on bodies, beauty, and backstroke

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In middle school, I swam on a summer swim team. I would occasionally win heats against other third tier swimmers, and by the end of my second summer I improved my time enough to become a second tier backstroker, but the Olympics were not in my future.

I was also an unremarkable left fielder and occasional third basewoman for the Cardinals in seventh and eighth grades. Sliding practice, making up cheers, and riding in the back of my dad’s truck after games were what I liked most about softball. I wasn’t an athlete but enjoyed being part of a team.

By ninth grade, the sun had set on team sports for me.  We moved and I didn't make the school team--even though it was only the junior high one.  The next fall I went out for high school volleyball, which was even more misguided: I quickly learned that varsity volleyball was nothing like the backyard variety when they handed me a pair of knee pads and instructed me to dive.

Perhaps things would have been different if I were an athlete, but I’ve never really felt at home in my body. I suppose I’ve lived more in my head, considering myself an idea person--a writer, a thinker, a problem-solver. I nurtured my creativity and intellectual curiosity but didn’t quite understand how to inhabit my body, which I saw it as something a little foreign, awkward, and in need of work.

As women, we are conditioned to be unsatisfied with bodies that will never meet impossible beauty ideals. This doesn‘t stop us from trying, and we spend billions on the next miracle product that is sure to give us whiter teeth, flatter abs, shinier hair, skinnier thighs, clearer, younger skin, etc, etc, etc. We want our bodies to be simultaneously skinny, curvy, and sculpted, but really, who can possibly look like all that? We live self-consciously as if under a constant critical gaze, but I think more often than not, no one demands the kind of physical perfection we are so disappointed not to find in the mirror.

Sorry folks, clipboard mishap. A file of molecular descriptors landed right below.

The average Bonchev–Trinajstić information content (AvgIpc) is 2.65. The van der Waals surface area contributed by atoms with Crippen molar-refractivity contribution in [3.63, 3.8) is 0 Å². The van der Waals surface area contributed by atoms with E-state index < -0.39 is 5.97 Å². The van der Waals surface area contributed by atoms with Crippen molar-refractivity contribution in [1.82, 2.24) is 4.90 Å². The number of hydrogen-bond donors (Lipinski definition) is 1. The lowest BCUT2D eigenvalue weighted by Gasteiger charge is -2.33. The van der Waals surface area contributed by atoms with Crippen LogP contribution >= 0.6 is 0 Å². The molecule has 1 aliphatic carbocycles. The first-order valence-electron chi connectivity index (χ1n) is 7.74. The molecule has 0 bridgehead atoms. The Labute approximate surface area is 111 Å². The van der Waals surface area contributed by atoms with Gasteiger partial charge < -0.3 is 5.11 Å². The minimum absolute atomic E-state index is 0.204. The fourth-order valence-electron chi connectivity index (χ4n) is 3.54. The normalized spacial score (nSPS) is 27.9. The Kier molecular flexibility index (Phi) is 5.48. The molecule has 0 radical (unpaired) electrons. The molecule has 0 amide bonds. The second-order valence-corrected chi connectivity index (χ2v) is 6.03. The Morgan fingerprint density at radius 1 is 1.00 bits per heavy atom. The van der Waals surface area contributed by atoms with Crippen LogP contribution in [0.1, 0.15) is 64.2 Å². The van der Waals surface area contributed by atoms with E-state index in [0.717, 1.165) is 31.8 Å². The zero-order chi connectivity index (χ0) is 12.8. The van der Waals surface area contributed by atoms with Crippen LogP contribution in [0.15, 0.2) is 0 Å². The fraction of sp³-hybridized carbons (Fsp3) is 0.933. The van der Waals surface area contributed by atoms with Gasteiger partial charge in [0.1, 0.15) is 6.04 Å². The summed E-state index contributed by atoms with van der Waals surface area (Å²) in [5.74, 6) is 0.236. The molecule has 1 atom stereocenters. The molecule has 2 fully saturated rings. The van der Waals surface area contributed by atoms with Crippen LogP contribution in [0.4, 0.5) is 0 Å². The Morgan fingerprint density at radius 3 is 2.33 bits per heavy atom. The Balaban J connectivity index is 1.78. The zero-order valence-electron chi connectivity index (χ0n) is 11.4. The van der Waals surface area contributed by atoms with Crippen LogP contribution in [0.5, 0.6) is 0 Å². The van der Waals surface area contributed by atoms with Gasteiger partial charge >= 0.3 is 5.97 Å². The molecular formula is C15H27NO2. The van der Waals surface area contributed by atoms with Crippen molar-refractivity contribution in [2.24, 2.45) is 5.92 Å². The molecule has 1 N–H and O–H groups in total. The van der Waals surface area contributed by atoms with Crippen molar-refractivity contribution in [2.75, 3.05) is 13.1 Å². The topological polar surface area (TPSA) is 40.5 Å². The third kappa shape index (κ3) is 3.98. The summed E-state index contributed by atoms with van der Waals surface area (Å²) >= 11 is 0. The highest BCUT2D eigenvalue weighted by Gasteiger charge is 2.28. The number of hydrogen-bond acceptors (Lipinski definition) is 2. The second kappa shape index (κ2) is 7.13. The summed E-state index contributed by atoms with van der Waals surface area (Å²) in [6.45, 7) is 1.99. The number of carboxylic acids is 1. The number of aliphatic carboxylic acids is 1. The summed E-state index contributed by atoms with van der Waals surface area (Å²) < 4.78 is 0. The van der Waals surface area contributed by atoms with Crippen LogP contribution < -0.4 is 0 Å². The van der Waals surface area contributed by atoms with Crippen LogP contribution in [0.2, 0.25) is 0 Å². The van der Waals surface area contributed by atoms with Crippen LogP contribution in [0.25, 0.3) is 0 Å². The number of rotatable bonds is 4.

Through the experiences of childbirth and breastfeeding, I'm learning what it means to inhabit my body in a way that is healthy. My body is strong. It’s miraculous what my body can do and what it has done. My body is not merely ornamental: it nurtures and sustains LIFE--the life of a beautiful little person who I hope will grow to be a confident woman who is comfortable in her own skin, too.

My body is not an object to be viewed, judged, or improved. Instead, I am the subject and actor: with my body I love my husband, feed my baby, nurture, comfort, hold, cuddle, serve, dance, play, laugh, hike, move, and celebrate. Recognizing that who I am is physical as well as spiritual and intellectual, I’m starting to embody my full identity as a woman created in the image of our awesome God:
“I praise you because I am fearfully and wonderfully made; your works are wonderful, I know that full well” (Psalm 139:14).
I still have moments when insecurity wins out, but I’m becoming less judgmental and more appreciative of my body as the intricate, powerful instrument it is. I almost said “more forgiving,” but that’s the kind of self-talk I’m working to combat: my perceived flaws are not sins to atone for. My body’s value far exceeds mere appearance, my worth comes from God, and I’m naming the arbitrary beauty ideals for the oppressive, false idols that they are. 

I will not worship at their alter today, for LORD, you alone are worthy, and it is in you alone that I find my value and purpose.

1 comment:

Kris C. said...

Thanks so much, Zayn. I really needed this today!

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